Georgia, a country located in the Caucasus region of Eurasia, has a long and fascinating history. Its name has changed over time, reflecting the influences of various cultures and empires that have ruled the region. In this article, we will explore what Georgia was called in ancient times.
One of the earliest names associated with Georgia is Colchis. This name dates back to the 6th century BC when it was mentioned in Greek mythology as the land where Jason and his Argonauts sought the Golden Fleece. The Colchians were known for their advanced metallurgy skills and traded with ancient Greeks and Persians.
In the 4th century BC, Georgia was united under one kingdom known as Iberia or Kartli. It was named after an ancient tribe called Iberians who inhabited the region. Iberian kings were known for their close relationships with Rome and Byzantium.
During the Middle Ages, Georgia was known as Kartli or Kartveli. This name derives from an ancient Georgian tribe Kartlos who founded the first Georgian state around 12th century BC. The Kingdom of Kartli became a powerful state under King Vakhtang Gorgasali in the 5th century AD.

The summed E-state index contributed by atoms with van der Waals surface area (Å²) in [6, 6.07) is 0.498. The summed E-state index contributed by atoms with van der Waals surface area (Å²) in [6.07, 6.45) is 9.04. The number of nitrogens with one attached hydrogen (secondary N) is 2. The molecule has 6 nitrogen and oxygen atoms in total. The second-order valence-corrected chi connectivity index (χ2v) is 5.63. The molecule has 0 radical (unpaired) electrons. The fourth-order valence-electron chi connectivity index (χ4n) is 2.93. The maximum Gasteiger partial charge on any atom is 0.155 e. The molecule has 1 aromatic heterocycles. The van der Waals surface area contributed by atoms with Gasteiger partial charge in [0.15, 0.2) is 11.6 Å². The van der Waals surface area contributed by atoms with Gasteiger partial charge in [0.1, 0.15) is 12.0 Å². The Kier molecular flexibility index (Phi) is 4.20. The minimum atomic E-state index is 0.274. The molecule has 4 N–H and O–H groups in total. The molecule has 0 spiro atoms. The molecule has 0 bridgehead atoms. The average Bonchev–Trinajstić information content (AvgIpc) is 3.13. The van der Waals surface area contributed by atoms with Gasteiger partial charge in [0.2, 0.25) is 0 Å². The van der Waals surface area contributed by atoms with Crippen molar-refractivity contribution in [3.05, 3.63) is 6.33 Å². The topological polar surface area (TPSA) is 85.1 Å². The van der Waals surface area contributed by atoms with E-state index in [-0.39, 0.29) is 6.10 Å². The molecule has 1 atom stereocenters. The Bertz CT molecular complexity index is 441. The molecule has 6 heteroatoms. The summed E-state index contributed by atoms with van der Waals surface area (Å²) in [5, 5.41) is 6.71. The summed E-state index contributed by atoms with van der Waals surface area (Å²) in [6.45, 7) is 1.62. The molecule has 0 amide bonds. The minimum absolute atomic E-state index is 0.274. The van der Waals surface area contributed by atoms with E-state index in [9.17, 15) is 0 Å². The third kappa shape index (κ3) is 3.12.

The modern-day name for Georgia – Sakartvelo – comes from its historical name, Kartli. It means “a place where Kartlis live” in Georgian language. The name Sakartvelo was used during medieval times by Georgians themselves to refer to their country.
In conclusion, Georgia has been known by many names throughout its rich history, reflecting its diverse cultural influences and political changes over time. From Colchis to Iberia, Kartli to Sakartvelo, the country has a complex and fascinating past that continues to shape its present. Understanding the history of Georgia’s name is just one way to appreciate the country’s unique culture and identity.